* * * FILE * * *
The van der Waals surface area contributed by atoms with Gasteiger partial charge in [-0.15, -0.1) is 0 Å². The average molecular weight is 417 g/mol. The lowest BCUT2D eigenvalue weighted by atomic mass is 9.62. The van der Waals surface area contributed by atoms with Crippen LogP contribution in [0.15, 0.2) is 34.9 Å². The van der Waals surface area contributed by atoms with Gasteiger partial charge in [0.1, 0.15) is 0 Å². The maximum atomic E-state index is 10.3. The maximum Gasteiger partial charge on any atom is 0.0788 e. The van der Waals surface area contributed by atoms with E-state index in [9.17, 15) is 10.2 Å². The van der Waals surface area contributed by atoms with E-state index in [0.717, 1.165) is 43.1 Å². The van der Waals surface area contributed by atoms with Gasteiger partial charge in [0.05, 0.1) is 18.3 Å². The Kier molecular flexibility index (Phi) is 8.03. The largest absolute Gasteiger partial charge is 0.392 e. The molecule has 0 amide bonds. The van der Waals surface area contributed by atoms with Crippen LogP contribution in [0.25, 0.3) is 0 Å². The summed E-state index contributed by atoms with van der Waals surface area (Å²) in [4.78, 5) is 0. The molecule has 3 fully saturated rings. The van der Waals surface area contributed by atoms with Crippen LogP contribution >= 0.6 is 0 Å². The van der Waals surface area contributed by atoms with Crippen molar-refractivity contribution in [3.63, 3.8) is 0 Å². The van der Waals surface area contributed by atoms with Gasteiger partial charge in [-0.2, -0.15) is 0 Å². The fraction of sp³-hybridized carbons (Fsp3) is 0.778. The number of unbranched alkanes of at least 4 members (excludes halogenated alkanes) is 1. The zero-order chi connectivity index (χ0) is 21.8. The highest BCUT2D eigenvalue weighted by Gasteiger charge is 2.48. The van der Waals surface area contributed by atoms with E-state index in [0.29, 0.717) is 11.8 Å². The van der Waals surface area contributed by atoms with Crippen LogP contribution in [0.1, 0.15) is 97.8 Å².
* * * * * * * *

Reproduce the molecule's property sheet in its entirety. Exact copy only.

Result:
The van der Waals surface area contributed by atoms with Gasteiger partial charge in [-0.15, -0.1) is 0 Å². The average molecular weight is 417 g/mol. The lowest BCUT2D eigenvalue weighted by atomic mass is 9.62. The van der Waals surface area contributed by atoms with Crippen LogP contribution in [0.15, 0.2) is 34.9 Å². The van der Waals surface area contributed by atoms with Gasteiger partial charge in [0.1, 0.15) is 0 Å². The maximum atomic E-state index is 10.3. The maximum Gasteiger partial charge on any atom is 0.0788 e. The van der Waals surface area contributed by atoms with E-state index in [9.17, 15) is 10.2 Å². The van der Waals surface area contributed by atoms with E-state index in [0.717, 1.165) is 43.1 Å². The van der Waals surface area contributed by atoms with Gasteiger partial charge in [0.05, 0.1) is 18.3 Å². The Kier molecular flexibility index (Phi) is 8.03. The largest absolute Gasteiger partial charge is 0.392 e. The molecule has 0 amide bonds. The van der Waals surface area contributed by atoms with Crippen LogP contribution in [0.25, 0.3) is 0 Å². The summed E-state index contributed by atoms with van der Waals surface area (Å²) in [4.78, 5) is 0. The molecule has 3 fully saturated rings. The van der Waals surface area contributed by atoms with Crippen LogP contribution >= 0.6 is 0 Å². The van der Waals surface area contributed by atoms with Crippen molar-refractivity contribution in [3.63, 3.8) is 0 Å². The van der Waals surface area contributed by atoms with Gasteiger partial charge in [-0.2, -0.15) is 0 Å². The fraction of sp³-hybridized carbons (Fsp3) is 0.778. The number of unbranched alkanes of at least 4 members (excludes halogenated alkanes) is 1. The zero-order chi connectivity index (χ0) is 21.8. The highest BCUT2D eigenvalue weighted by Gasteiger charge is 2.48. The van der Waals surface area contributed by atoms with E-state index in [0.29, 0.717) is 11.8 Å². The van der Waals surface area contributed by atoms with Crippen LogP contribution in [0.1, 0.15) is 97.8 Å².